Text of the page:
Canpack to use 100% renewable electricity
Canpack Group has announced that starting in 2022 all of its plants across the globe will be powered using 100% renewable electricity where available, and where not available the company will purchase Energy Attribute Certificates or comparable certificates.
In doing so, Canpack believes it has become the first global can maker to make such a far-reaching commitment.
The company recently signed up to the Science-Based Targets Initiative (SBTi), where climate targets are only considered science-based if they’re in line with what’s needed to prevent the world’s climate from rising above 2°C against pre-industrial levels, and ideally for it not to rise more than 1.5°C.
“This latest announcement underlines our commitment to playing our part when it comes to tackling climate change. By investing in renewable electricity, we will not only significantly reduce our carbon footprint, but we will also help lead the way when it comes to sustainability,” said John O’Maoileoin, Group Sustainability Director at CANPACK. “The recent COP26 Summit in Glasgow, and growing consumer awareness of climate change, has shone a light on how we all must together act to protect our planet for the years to come. We can’t wait. We need to act now – that’s why the biggest immediate impact we can make is to only use renewable electricity in all our plants starting from 2022.”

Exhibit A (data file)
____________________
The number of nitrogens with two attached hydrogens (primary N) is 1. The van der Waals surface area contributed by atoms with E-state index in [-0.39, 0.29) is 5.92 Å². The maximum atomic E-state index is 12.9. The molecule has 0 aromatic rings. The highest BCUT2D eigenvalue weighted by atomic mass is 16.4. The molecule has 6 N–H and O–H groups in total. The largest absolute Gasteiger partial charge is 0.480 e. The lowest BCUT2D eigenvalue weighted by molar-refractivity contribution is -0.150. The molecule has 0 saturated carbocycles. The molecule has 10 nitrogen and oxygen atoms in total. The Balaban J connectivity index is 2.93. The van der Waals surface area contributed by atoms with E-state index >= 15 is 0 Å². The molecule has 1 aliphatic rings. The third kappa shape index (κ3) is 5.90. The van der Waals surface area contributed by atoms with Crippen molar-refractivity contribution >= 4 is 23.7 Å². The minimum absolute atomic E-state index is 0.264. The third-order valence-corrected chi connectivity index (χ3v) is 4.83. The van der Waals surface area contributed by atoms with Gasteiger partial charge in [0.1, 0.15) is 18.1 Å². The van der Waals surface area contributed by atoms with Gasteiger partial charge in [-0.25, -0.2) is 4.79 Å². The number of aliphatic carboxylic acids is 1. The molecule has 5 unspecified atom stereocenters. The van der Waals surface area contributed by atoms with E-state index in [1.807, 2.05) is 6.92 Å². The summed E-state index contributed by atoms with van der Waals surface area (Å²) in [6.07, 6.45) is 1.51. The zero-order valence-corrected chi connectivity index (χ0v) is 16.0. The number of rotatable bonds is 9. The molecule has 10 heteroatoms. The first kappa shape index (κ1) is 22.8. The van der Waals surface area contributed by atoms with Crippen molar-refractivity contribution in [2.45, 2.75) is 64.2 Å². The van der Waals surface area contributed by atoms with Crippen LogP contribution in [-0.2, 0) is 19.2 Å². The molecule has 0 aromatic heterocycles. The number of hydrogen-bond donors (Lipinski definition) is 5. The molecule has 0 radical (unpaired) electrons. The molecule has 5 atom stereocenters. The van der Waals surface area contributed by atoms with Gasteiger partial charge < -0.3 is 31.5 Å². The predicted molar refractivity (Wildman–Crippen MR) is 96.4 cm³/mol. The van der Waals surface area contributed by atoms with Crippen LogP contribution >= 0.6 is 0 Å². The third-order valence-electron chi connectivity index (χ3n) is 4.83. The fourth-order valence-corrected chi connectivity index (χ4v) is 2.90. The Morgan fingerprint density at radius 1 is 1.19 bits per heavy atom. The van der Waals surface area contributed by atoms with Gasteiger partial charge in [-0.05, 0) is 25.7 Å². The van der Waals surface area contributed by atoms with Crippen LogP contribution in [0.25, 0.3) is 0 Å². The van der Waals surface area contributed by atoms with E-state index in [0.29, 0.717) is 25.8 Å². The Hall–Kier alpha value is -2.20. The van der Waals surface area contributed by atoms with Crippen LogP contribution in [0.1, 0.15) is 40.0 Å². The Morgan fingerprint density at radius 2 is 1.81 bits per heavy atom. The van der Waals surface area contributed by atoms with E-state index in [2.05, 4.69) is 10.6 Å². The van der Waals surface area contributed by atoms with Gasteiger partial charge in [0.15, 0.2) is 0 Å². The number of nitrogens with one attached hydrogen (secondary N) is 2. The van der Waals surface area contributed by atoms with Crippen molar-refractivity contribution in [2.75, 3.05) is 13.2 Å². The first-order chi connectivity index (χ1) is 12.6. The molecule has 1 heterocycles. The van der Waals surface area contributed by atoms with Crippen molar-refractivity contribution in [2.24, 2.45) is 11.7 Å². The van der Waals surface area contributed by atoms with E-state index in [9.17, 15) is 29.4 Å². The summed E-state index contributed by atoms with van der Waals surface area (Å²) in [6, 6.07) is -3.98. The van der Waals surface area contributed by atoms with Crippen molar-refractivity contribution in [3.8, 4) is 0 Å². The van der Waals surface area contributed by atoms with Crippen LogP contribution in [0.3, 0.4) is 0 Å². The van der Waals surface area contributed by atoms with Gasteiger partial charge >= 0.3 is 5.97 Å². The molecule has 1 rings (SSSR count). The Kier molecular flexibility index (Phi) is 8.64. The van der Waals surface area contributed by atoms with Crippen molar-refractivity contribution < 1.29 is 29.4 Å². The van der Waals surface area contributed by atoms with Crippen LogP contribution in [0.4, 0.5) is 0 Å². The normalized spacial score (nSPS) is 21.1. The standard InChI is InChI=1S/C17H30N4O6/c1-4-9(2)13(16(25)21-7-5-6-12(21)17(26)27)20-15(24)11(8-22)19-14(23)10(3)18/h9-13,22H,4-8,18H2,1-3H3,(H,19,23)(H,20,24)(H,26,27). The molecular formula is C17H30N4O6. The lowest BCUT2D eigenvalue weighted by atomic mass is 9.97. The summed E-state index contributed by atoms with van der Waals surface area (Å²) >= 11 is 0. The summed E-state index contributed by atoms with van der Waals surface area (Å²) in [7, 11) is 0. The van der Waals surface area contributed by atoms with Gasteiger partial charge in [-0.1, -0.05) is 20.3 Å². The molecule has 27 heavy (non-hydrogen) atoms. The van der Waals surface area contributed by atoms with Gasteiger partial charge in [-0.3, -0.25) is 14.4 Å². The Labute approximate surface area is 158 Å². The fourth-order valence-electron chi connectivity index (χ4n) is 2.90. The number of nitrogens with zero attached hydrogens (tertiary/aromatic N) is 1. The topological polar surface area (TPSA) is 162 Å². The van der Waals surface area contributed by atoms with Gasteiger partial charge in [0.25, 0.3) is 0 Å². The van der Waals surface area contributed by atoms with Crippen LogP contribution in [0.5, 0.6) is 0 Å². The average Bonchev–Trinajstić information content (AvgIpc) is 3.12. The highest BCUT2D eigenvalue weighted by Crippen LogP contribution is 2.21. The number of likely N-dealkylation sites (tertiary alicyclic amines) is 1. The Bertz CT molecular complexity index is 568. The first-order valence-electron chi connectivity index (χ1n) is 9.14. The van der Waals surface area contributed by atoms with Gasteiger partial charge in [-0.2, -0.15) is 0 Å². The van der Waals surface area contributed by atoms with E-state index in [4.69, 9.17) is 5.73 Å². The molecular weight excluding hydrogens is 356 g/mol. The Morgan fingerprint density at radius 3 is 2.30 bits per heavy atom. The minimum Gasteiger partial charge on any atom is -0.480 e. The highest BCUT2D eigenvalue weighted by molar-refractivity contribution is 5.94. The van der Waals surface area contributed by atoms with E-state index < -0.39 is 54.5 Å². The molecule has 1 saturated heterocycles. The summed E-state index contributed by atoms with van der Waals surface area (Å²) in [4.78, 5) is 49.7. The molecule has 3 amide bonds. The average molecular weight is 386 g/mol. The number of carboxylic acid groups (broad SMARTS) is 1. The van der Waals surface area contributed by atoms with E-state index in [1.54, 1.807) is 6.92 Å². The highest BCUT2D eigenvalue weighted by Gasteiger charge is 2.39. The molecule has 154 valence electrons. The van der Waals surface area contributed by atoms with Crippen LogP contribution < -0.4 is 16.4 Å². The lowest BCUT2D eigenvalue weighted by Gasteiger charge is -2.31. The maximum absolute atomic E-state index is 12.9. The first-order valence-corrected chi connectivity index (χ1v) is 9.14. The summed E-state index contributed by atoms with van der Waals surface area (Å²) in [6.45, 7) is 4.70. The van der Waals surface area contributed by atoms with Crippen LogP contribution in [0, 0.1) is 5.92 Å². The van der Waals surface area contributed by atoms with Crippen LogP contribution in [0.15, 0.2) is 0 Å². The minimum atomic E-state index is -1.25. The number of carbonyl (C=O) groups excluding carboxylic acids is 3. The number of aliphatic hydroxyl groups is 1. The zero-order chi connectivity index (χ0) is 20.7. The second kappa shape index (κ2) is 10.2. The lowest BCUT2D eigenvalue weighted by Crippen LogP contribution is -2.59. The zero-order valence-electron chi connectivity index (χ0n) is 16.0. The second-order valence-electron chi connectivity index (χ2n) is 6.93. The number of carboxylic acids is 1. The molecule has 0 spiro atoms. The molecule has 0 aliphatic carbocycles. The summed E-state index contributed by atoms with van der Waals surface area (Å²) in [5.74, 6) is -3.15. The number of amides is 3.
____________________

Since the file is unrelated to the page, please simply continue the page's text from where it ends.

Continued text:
Canpack will achieve this with a mixture of on-site installations, as well as working with local electricity providers and purchase of Energy Attribute Certificates or comparable certificates. In addition to investing in renewable electricity, each plant has put in place environmental targets covering electricity, thermal energy, water and waste for 2025 and 2030.
“This news is a big step forward in delivering on CANPACK’s promises on sustainability,” said Canpack CEO, Roberto Villaquiran. “Not only will our products be infinitely recycled, but our production process will be more environmentally friendly. As a company we are determined to help tackle the climate crisis.”